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Before Starting

  • Getting the soil pH right - Acidity and Alkalinity
  • It is important to establish the pH (acidity or alkalinity) of your soil prior to planting.
  • The pH, or acidity level, of soil plays a significant role in how well plants grow.
  • Soil pH for Vegetables
    • In general the soil in a vegetable garden should fall somewhere be 6 and 7.
    • Vegetable gardens testing significantly above level will require amendments to lower the pH.
    • Acidifying fertilizers can also be used to help raise acidity levels.
  • Apply fertilizer containing ammonium nitrate, ammonium sulfate like Earthworks 8-2-2 or Earthworks 5-4-5.
  • In some instances, applying elemental sulfur is effective.
  • Beware sulfur is slow acting, taking several months.
  • Granular sulfur such as Solu-Cal's Sulfur MAX is deemed safe and cost effective for smaller garden areas.
  • If the soil tests significantly lower than 6 the pH level will have to be raised by using a calcitic lime like Solu-Cal's Plant's Choice Rapid Lime.

Soil Prep

  • The soil should be loose so that the roots grown and penetrate beyond the topsoil.
  • Loosen the topsoil by tilling making it easier to plant.
  • Plants will have difficulty growing when they still have to penetrate through compacted  ground.

 

 

Soil Improvement

  • Add organic matter plus either sand or pea gravel and mix into the top 6-8 inches of soil.
  • If using unfinished organic matter, like leaves or undecomposed manure, add it to soil at least one month before planting.
  • Plant in warm soil BUT avoid direct sun.
  • Many plants do not tolerate the cold. Planting should be started when the environment is warm.
  • Check the ground temperature before planting.
  • Do not plant under the scorching heat of the sun.
  • Seedlings are delicate and could die before even beginning to grow.
  • Plant on a cloudy day or under a slight drizzle or during the evening.

Feeding

  • Nitrogen, Phosphorus and Potassium - these three nutrients are the basic nutrients that all plants need.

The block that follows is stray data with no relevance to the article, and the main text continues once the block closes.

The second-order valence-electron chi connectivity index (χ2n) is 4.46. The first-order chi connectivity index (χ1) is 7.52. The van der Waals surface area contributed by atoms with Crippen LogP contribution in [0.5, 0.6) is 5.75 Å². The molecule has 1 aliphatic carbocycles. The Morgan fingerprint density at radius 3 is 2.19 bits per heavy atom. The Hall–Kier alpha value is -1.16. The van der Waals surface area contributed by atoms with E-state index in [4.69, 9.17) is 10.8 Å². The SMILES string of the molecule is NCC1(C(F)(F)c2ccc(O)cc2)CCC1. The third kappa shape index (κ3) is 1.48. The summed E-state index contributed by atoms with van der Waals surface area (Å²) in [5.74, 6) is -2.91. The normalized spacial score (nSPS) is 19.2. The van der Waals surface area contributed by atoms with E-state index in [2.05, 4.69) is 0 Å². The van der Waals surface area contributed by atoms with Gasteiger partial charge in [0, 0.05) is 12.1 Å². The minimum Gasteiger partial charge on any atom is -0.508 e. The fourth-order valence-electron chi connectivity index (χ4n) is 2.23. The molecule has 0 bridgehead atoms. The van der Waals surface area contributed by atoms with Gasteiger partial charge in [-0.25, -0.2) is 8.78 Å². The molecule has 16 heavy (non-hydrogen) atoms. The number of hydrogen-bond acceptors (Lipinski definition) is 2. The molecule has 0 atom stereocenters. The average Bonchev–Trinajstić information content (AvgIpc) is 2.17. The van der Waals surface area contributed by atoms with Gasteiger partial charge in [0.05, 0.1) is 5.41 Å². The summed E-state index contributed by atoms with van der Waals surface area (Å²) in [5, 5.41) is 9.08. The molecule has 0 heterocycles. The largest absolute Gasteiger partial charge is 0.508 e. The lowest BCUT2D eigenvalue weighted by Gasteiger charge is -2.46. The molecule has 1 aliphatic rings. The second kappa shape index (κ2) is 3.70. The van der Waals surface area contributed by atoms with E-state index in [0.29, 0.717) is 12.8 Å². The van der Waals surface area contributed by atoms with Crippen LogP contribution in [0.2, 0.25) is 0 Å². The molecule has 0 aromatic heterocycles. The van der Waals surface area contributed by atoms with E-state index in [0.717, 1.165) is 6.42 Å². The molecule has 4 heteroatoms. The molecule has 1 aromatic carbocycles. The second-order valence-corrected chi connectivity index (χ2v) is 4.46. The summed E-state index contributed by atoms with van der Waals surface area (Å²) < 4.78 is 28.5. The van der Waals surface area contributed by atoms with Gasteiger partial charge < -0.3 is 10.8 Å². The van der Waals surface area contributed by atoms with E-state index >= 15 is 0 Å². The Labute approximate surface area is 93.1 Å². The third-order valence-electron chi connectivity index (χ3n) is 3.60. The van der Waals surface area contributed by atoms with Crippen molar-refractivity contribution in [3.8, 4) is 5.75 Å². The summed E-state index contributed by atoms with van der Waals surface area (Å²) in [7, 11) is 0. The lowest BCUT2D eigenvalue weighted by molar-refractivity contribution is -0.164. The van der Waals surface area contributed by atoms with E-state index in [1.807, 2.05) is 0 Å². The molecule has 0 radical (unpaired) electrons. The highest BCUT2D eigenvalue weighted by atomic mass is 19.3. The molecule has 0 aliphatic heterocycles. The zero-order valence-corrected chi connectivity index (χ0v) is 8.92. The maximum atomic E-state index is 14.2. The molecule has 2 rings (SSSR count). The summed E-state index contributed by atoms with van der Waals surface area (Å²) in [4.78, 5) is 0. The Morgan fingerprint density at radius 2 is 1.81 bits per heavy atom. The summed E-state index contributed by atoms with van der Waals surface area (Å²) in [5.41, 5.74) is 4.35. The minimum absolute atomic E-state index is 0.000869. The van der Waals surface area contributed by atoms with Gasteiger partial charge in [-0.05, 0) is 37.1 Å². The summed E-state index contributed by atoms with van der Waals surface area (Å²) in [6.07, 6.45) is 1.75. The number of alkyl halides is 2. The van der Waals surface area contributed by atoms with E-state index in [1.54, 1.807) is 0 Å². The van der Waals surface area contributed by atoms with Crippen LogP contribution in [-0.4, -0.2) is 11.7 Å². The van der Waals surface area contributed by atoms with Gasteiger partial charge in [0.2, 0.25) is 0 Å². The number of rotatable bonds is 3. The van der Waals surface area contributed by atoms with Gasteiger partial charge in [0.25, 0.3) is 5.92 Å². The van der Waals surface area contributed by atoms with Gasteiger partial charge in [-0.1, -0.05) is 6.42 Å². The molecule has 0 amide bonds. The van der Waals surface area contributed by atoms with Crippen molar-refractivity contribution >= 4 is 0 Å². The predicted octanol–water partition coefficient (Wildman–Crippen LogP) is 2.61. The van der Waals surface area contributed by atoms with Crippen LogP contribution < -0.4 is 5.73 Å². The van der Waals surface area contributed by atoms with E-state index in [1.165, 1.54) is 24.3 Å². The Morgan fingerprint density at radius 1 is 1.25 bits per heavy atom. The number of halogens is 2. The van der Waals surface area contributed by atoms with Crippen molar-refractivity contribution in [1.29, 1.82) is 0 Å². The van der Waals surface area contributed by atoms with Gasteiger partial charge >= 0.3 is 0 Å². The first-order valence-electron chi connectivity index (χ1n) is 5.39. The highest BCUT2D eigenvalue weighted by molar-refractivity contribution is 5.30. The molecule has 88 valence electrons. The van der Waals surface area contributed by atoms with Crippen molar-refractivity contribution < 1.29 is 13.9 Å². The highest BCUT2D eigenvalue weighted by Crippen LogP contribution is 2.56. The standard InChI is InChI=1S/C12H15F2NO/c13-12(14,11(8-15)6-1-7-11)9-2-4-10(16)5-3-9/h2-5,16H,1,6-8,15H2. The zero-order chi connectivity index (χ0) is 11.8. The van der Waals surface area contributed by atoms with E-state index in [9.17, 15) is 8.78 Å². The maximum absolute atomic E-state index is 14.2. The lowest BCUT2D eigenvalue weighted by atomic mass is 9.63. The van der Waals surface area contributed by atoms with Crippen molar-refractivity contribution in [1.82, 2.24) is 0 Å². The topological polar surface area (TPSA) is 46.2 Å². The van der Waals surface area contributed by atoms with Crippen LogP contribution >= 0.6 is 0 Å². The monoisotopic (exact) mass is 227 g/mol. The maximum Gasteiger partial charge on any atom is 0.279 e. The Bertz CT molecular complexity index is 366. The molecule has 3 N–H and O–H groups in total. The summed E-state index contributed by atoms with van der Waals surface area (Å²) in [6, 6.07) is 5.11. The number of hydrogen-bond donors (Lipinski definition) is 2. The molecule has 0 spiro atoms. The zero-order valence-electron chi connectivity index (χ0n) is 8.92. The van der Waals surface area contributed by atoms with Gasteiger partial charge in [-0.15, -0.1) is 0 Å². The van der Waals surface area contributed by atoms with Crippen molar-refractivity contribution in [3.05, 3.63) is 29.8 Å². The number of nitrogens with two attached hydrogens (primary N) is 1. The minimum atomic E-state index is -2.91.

• While organic material does provide these nutrients, you may have to adjust them individually depending on your individual soil.
  • This can be done with chemical fertilizers or organically.
  • To add nitrogen (N) use a chemical fertilizer with a higher first number  or an organic amendment like Earthworks 3-4-3.
  • To add phosphorus use either a chemical fertilizer with a high second number 10-20-10 or 14-20-14 Slow Release or an organic amendment like Natural Guard Bone Meal or rock phosphate.
  • To add potassium use a chemical fertilizer that has a high last number or an organic amendment like Greensand.
  • Vegetables also need a wide variety of trace minerals and nutrients to grow well. These include: Boron, Copper, Iron, Manganese, Calcium and Zinc all of which can be found in Essential Micro-Nutrient Granular Package.

Watering

  • Water is the most important thing for your garden and it required for proper cell structure, stability and growth.
  • Too little water will drastically reduce productivity and could kill the plant if withheld for prolonged periods.
  • Too much water is equally damaging and could result in leaf diseases or root rot.
  • Too wet an area attracts snails and slugs as well as causing needed nutrients leach out of the soil.
  • Irregular watering can stress your plants leading to low productivity or bolting.

When to Water

  • The best time to water your garden is in the early morning hours to provide the soil and roots time to absorb the water fully before the heavy afternoon evaporative processes begin.
  • Watering in the evening can lead to mildews, rusts and other diseases as the water sits over night on your plants.

How Much?

  • Rule of Thumb - water thoroughly and deeply. A shallow watering drives the roots up instead of down resulting in a shallow root system leaves.
  • Tip - quality soil is an important consideration to the watering program.
  • Veggies grown in sandy soil the water will run out of the soil profile leaving the plants wanting water.
  • If growing in water-retaining clay the soil may become water logged causing other sorts of growth issues. Get that soil healthy with a generous amount of organic matter and mulch it thickly to conserve water in the garden.